Getafe, Spain Andreea Coca: Fundación Mujeres Nondumiso Qwabe: MITA Haley Revak: FUNDESO Margarita Reznikova: U.S. Embassy Abigail Willman: Club Ivy Madrid, Spain Cristina Cerrato: Animatic Producciones Alexander Clark: University of the Middle East Alexandra Coleman: Hombre y Tierra Lana Coryell: Colegio Reinado Corazón de Jesús Jeffrey Cruz: Library of Instituto Internacional Scott Kessler: Instituto Internacional de Derecho y Medio Ambiente Benjamin Kleinman: Proyecto Solidario Molly Knoll: ASHOKA Samantha Krasne: Colegio Público El Trigal Harry Leshner: American Express Christopher Ramos: Colegio Público San Cristobal Sarah Sandoski: Richmond Publishing Alyssa Tomasi: Biblioketa Ryan Wickenberg: Aquarium of Madrid’s Zoo Six students, enrolled in the graduate course on language acquisition, volunteered as native informants and assistants in English language classes in elementary and secondary schools. Montevideo, Uruguay Ximena Bengoechea: Cinemateca Uruguaya Maria Openshaw: Casa de la Mujer de La Unión Caitlin Vincek: Gurises Unidos Jessica Weiss: Red MERCOSUR

Yaroslavl, Russia Adam Irish: Yaroslavl Film Lovers Club Dane Johnson: Yaroslavl Electoral Commission

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Working Paper Series

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he RCFIA Working Paper Series publishes analytical papers on international matters, broadly defined. By publishing the works of scholars and practitioners from a range of institutions, the series aims to invigorate research and intellectual life at the College and beyond. All prospective papers are reviewed, double-blind, by an outside reader. Each publication in the series is available electronically through the Web site listed below, or as a bound volume upon request from RCFIA. Allison Stanger is the executive editor of the series; Mark Williams is the editor. For further information on the RCFIA Working Paper Series and procedures for submission of potential papers, see www.middlebury.edu/administration/rcfia/ papers.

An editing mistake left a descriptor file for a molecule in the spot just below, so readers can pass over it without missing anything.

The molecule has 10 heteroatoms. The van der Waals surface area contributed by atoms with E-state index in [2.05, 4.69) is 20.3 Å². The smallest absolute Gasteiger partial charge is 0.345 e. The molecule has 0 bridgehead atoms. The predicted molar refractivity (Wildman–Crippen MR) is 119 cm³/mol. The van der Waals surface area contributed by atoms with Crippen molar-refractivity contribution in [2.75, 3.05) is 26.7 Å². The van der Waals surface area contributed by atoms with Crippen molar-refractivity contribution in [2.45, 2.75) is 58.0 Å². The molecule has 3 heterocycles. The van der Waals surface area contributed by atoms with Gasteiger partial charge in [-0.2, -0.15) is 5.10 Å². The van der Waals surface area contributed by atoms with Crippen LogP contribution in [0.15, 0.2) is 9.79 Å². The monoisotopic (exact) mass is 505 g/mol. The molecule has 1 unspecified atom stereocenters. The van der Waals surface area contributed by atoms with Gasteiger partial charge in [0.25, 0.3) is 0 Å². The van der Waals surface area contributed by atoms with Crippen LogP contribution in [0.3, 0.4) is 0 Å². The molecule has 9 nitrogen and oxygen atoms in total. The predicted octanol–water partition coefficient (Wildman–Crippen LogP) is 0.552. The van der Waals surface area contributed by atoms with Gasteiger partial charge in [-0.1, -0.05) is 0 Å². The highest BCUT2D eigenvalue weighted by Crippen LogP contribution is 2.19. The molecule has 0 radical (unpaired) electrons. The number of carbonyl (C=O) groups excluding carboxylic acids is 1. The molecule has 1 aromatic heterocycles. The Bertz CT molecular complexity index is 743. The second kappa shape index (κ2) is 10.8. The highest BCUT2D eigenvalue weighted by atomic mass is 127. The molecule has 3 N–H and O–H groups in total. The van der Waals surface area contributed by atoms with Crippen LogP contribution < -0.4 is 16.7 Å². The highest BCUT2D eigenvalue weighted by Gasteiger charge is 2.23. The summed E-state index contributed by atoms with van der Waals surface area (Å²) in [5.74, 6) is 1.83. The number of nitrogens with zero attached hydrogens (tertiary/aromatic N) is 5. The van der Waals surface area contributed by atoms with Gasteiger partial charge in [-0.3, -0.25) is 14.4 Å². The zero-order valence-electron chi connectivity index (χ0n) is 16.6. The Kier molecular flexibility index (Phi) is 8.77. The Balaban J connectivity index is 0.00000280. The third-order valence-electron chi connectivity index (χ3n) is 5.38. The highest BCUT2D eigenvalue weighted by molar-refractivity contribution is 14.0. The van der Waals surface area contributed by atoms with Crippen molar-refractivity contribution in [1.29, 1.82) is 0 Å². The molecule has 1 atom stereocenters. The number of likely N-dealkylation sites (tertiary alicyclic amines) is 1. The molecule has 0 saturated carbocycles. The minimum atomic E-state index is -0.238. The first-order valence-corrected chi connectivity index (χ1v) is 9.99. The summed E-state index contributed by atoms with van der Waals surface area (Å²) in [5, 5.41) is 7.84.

William Pyle (Middlebury College), “Collective Action and Post-Communist Enterprise: The Economic Logic of Russia’s Business Associations” (2006). Kenneth D. Wald and Bryan D. Williams (University of Florida), “The Diaspora Consciousness of Arab Americans: The Intersection of Social Identity and Global Politics” (2005). Richard Goldstone (Harvard Law School), “The Development of International Criminal Justice” (2005).

RCFIA Working Papers K. Cheasty Miller (University of Texas at Austin), “In the Name of the People? A Closer Look at Politicized Documentary Filmmaking: The Case of El Salvador” (2007). John A. Maluccio (Middlebury College), “Coping with the Coffee Crisis in Central America: The Role of the Nicaraguan Red de Proteccion Social” (2007). João Resende-Santos (Bentley College), “Brazil’s China Card: Trends and Prospects in Brazil-China Relations” (2007). William Odom (Yale University and the Hudson Institute), “American Hegemony: How to Use It, How to Lose It” (2006).

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Untitled. Ghana, 2005-2006 Photo: Erin Elizabeth Schreiner ’07